“Quinton Skinner is like a miner, digging deep into the lives of one family for treasure, and offering it up in lyrical and graceful prose. The characters are endearing and maddening, funny and profane, tender and hopeful—and in Odd One Out, the reader is given both a unique family story and a universal one.” — Lorna Landvik, author of Once in a Blue Moon Lodge
“Quinton Skinner has written a tragic, antic, unhinged domestic drama filled with pratfalls, puke, and dysfunction galore. Also, it’s funny. You know, just like family. Odd One Out is a delight.” — Christopher Noxon, author of Plus One
Think Jonathan Tropper meets Little Miss Sunshine.
When a Minnesota father of three awakens his children late in the night with news that their mother has left him and is bound for California, they set off on a hilarious, emotionally charged cross-country road trip to find her. That trip is just the beginning; it takes another decade for the mystery of what really happened to be revealed—and for the healing to begin. Odd One Out traces this compelling story in three parts, told from three points of view, and unravels the chain of events that forever changes this unconventional, brilliant, damaged, and loving family.
Quinton Skinner is the author of the novels Amnesia Nights and 14 Degrees Below Zero, as well as the nonfiction books Do I Look Like a Daddy to You? A Survival Guide for First-Time Fathers and VH1 Behind the Music: Casualties of Rock. He has written nationally for publications including Variety, Glamour, American Theatre, and in the Twin Cities for all three of its major newspapers. He is currently the senior editor of Minnesota Monthly magazine.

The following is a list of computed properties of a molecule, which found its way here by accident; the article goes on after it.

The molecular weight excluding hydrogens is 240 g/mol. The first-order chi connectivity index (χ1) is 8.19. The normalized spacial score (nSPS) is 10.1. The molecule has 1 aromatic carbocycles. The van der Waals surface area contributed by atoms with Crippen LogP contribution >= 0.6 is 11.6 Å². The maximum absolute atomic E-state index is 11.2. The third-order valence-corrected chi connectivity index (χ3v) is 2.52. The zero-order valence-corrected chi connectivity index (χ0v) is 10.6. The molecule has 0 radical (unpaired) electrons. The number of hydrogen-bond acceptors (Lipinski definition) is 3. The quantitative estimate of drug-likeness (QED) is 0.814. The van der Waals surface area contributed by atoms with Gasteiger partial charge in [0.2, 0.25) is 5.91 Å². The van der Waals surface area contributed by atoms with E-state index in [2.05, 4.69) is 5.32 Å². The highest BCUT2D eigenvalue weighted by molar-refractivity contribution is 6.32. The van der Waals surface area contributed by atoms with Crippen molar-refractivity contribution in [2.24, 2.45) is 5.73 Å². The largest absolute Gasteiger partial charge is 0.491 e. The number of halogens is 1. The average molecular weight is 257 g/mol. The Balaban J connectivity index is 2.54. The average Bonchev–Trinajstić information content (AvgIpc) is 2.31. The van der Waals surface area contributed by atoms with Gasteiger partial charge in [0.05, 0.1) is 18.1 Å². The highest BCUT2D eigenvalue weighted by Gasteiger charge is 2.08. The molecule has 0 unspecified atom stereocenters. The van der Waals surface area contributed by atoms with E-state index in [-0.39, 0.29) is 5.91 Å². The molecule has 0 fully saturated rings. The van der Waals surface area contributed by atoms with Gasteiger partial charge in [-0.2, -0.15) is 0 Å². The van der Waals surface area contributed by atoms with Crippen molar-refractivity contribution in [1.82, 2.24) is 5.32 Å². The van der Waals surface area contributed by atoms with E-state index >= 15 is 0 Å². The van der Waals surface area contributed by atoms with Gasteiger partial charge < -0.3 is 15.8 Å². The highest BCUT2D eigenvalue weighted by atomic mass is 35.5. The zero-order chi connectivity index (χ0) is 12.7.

Runs with Courage
Juvenile fiction by Joan M. Wolf
Sleeping Bear Press
October 1, 2016
In 1880, Four Winds, a ten-year-old Lakota girl, must find a way to hold on to her heritage when she is sent to a white boarding school and expected to assimilate.
"Walking in the moccasins of Four Winds is an extraordinary journey. Runs With Courage will both teach and inspire." — Sandra Dallas, New York Times best-selling author of Red Berries, White Clouds, Blue Skies, and The Quilt Walk.
"Runs with courage is a wonderful story written with great empathy and understanding. The reserach that Ms. Wolf did for this novel is apparent and I fell that she has paid the utmost respsect to the people of the Oceti Sakowin." — Dr. Ann Robertson, Native American studies teacher in the Sioux Falls School District and consultant for the Center for American Indian Research and Native Studies.
Ten-year-old Four Winds is a young Lakota girl caught up in the changes brought about by her people's forced move to the reservation. Set in the Dakota Territory, it is the year 1880. Four Winds has been taken away from her family and brought to a boarding school run by whites. It is here she is taught English and learns how to assimilate into white culture. But soon she discovers that the teachers at this school are not interested in assimilation but rather in erasing her culture. On the reservation, Four Winds had to fight against starvation. Now she must fight to hold on to who she is.
Joan M. Wolf has been writing since she was old enough to hold a pencil. She began at the age of three when she kicked her dad off his manual typewriter and started typing away. She has been writing ever since. Born in Dickinson, North Dakota, she grew up in Rapid City South Dakota. Now, she lives in Minnesota (following the rule that she must always reside in a state that ends in "ota.")